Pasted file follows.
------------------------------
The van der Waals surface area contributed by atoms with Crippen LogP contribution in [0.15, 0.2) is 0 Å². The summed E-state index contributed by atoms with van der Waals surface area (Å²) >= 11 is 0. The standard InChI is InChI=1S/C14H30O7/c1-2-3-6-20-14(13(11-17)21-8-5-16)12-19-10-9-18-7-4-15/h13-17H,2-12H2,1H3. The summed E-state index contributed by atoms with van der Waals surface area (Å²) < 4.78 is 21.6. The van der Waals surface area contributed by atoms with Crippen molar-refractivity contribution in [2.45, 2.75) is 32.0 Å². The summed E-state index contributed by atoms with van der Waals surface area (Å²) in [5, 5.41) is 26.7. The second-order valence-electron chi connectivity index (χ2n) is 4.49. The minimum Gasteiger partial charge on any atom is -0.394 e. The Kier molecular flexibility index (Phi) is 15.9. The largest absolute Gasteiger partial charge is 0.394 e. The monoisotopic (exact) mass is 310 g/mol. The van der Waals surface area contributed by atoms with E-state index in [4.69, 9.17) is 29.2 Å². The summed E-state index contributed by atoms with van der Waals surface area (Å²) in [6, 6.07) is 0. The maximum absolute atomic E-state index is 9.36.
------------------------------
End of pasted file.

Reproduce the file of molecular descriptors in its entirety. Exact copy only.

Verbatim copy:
The van der Waals surface area contributed by atoms with Crippen LogP contribution in [0.15, 0.2) is 0 Å². The summed E-state index contributed by atoms with van der Waals surface area (Å²) >= 11 is 0. The standard InChI is InChI=1S/C14H30O7/c1-2-3-6-20-14(13(11-17)21-8-5-16)12-19-10-9-18-7-4-15/h13-17H,2-12H2,1H3. The summed E-state index contributed by atoms with van der Waals surface area (Å²) < 4.78 is 21.6. The van der Waals surface area contributed by atoms with Crippen molar-refractivity contribution in [2.45, 2.75) is 32.0 Å². The summed E-state index contributed by atoms with van der Waals surface area (Å²) in [5, 5.41) is 26.7. The second-order valence-electron chi connectivity index (χ2n) is 4.49. The minimum Gasteiger partial charge on any atom is -0.394 e. The Kier molecular flexibility index (Phi) is 15.9. The largest absolute Gasteiger partial charge is 0.394 e. The monoisotopic (exact) mass is 310 g/mol. The van der Waals surface area contributed by atoms with E-state index in [4.69, 9.17) is 29.2 Å². The summed E-state index contributed by atoms with van der Waals surface area (Å²) in [6, 6.07) is 0. The maximum absolute atomic E-state index is 9.36.